It is often necessary or desirable to install fire-resistant doors in buildings. Fire-resistant doors are typically quite heavy and require special fire-resistant jambs for support. Metal door jambs are often used in conjunction with doors consisting of fire-resistant materials. Metal jambs may be unsatisfactory aesthetically if the appearance of wood detail is desired. Accordingly, there is a need for fire-resistant door jamb systems that use wood components.

SUMMARY

In one example, a door jamb may include a hinge leg and a strike leg connected via a header, each of the legs and header including fire-resistant wood components and integrated intumescent material.

A bracket system may be used to install a jamb in a wall. One example of a bracket system uses adjustable brackets to accommodate varying wall thickness. Another example uses reinforced coupling bracket structure connecting a fire door to the jamb and the wall via hinges. Described examples provide fire-resistant door jamb systems that achieve standard 60- and 90-minute fire rating.

BRIEF DESCRIPTION OF THE FIGURES

FIG. 1 is a perspective view of a fire-resistant door jamb system installed in a wall.

FIG. 2 is a perspective view of the back side of the door system shown in FIG. 1.

FIG. 3 is a partial cross-sectional view of the fire-resistant door jamb system shown in FIG. 1.

FIG. 4 is a partial cross-sectional view of an alternative fire-resistant door jamb system.

FIGS. 5 and 6 are partial cross-sectional views of a fire-resistant door jamb system installed in walls of different thickness.

FIG. 7 is a partial perspective view of a bracket device used to accommodate walls of different thickness.

FIGS. 8 and 9 are partial cross-sectional views of a fire-resistant door jamb system installed in walls of different thickness.

FIG. 10 is a partial perspective view of a bracket device used to accommodate walls of different thickness.

FIG. 11 is a cross-sectional view of a jamb leg in another example of a fire-resistant door jamb system.

DESCRIPTION

In FIG. 1, fire-resistant door jamb system 20 is installed in an opening in wall 22. Jamb 24 includes three main components: hinge leg 25 a, strike leg 25 b, and header 25 c. Door 26 is supported by jamb 24. Jamb 24 is secured to wall 22 via brackets, namely, hinge leg brackets 28 a, strike leg brackets 28 b and header bracket 28 c. As shown in FIG. 2, a complementing set of brackets 30 a, 30 b, 30 c are used to attach jamb 24 on the back side of wall 22. In a preferred example, the front side hinge leg brackets 28 a are 5-inches long. The other front and back side brackets are 3-inches long. The front side hinge leg brackets are larger because they may be relied on to provide crucial support to the door, via the hinges, during a fire situation. Other bracket shapes, sizes and numbers may also be used. For example, instead of these brackets per leg per side, one continuous long bracket may be used.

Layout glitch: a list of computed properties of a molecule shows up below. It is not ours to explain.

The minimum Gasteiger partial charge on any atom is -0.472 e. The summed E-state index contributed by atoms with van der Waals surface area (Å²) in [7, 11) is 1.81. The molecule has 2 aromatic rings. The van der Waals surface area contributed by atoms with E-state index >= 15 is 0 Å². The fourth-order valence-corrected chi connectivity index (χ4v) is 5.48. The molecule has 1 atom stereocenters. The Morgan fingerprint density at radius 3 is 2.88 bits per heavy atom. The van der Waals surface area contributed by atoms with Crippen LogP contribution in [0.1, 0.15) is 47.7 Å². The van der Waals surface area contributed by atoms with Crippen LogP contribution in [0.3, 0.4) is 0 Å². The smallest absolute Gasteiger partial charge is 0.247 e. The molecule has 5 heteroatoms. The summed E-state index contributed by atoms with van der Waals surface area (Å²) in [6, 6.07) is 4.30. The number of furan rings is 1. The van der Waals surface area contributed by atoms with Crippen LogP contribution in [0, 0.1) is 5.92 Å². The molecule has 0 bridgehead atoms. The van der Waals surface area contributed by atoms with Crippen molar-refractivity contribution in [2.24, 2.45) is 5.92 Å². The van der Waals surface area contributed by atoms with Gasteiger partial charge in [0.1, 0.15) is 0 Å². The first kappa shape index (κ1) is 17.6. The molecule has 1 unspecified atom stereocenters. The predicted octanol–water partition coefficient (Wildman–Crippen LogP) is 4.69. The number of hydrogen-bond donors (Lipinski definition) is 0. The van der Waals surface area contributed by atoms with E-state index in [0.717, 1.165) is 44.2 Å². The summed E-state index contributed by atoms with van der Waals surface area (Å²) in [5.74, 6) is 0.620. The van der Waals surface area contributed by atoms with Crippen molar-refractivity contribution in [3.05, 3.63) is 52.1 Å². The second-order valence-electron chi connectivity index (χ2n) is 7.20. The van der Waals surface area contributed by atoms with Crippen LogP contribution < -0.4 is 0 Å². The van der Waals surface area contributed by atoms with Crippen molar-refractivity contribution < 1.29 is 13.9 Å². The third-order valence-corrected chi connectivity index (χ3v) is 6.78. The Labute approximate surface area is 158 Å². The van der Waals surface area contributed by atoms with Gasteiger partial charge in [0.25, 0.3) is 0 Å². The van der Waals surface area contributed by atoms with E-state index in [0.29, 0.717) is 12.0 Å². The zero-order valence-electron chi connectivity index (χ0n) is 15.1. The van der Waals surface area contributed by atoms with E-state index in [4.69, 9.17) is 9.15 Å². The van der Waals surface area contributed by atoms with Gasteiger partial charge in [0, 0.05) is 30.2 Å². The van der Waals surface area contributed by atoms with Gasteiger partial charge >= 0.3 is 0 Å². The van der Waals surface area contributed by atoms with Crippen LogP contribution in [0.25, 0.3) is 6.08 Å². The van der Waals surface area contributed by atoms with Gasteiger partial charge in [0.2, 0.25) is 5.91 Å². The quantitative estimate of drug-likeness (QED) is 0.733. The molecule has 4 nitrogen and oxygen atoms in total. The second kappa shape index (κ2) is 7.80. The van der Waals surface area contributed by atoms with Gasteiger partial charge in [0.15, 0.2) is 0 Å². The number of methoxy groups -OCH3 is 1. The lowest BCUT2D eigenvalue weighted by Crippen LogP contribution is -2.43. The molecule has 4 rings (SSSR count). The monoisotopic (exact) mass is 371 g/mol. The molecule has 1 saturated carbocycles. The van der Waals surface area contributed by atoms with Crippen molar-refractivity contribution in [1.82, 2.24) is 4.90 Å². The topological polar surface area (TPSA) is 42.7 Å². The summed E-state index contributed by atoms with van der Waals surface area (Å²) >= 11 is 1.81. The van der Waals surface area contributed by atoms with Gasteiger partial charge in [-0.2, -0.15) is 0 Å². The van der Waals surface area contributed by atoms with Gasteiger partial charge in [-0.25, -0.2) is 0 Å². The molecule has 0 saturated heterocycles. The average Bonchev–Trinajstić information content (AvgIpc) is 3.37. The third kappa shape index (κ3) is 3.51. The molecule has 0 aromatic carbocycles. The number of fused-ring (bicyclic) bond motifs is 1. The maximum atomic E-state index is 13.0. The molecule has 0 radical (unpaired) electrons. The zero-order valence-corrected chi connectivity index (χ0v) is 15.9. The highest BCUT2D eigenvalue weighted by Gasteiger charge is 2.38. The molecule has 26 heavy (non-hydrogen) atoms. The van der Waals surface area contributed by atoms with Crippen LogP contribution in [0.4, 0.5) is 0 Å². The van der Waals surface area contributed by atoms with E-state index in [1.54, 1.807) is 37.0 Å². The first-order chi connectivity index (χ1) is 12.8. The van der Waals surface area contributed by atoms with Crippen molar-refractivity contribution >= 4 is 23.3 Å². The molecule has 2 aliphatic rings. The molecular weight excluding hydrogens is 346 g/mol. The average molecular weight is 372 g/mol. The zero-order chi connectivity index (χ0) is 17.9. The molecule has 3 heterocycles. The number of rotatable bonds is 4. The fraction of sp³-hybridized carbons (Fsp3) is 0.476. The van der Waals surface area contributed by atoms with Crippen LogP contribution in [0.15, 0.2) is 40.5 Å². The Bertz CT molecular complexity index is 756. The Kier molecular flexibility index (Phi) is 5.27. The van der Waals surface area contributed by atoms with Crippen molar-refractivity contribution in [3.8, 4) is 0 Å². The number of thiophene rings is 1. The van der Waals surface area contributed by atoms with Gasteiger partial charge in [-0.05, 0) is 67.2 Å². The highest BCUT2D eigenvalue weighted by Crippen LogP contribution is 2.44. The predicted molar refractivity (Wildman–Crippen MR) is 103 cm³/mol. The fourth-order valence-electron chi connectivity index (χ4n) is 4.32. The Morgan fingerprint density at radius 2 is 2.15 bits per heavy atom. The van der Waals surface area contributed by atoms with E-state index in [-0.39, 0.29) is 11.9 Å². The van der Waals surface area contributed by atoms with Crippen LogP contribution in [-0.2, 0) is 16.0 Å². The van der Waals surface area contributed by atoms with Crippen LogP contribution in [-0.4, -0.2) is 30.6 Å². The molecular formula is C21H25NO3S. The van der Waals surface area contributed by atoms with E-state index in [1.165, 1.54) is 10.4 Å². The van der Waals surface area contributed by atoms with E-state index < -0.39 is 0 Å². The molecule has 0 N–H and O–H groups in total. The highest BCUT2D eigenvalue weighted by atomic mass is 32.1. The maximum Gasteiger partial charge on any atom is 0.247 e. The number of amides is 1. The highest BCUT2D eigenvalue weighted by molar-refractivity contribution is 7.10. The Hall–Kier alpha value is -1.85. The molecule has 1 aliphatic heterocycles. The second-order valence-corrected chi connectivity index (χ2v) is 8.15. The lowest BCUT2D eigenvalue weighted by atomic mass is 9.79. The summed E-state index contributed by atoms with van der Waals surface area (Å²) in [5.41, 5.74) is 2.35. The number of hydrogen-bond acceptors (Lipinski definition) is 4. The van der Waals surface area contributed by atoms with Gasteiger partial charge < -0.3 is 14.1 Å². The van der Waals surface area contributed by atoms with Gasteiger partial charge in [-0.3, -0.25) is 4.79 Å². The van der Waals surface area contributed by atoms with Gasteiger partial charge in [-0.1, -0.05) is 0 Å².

FIG. 3 shows a cross section through jamb system 20 illustrating details relating to fastening and securing of the jamb within the wall opening. Jamb 24 includes portion 40, which may be made, for example, of an inexpensive finger-jointed wood material such as pine, cherry, oak, maple or TECTONITEŽ diatomaceous earth material. Portion 40 is connected to TECTONITEŽ diatomaceous earth component 42. Intumescent strips or sheets 44 and 46 are secured on opposite sides of jamb 24. Hard board composite sheets 50 may also be used on the back side of jamb 24 for the purpose of increasing screw-holding capacity.

Fixed metal brackets 52 may be secured to the back side of jamb 24 by screws (not shown) to create a pocket for receiving adjustable brackets 30 a. In the example shown in FIG. 3, the fixed bracket is installed in a recess in the back of jamb 24. In other examples the fixed bracket may be attached to the surface of the jamb without any recess (see FIGS. 8-10). Screws 56 are used to secure hinge 58 to door 26. Screws 60 secure hinge 58 to jamb 24 and extend further into wall 22, providing increased strength to the doorjamb system, even during a fire when the door, jamb and wall may be in a deteriorated state. For each hinge-leg bracket three screws may be used to secure the bracket to the jamb prior to installing the jamb in the wall. The jamb is pre-drilled with holes for securing the hinges. Prior to attaching the hinge to the jamb, a drill is used to cut holes in the hinge leg bracket in-line with the pre-drilled hinge holes. Relatively long screws are then screwed in through the hinge, one of the intumescent strips, jamb, hinge leg bracket and wall. Doorjamb system 20, as shown in FIG. 3, has been tested and received a 90-minute fire rating. In this application a timed fire rating means that the door/jamb system has been tested using a standard procedure conducted by a widely used and accepted agency such as Interteck Testing Services (ITS) or Underwriters Laboratories. Fire rating experiments referred to in this application were performed by an ITS engineer at an ITS Laboratory.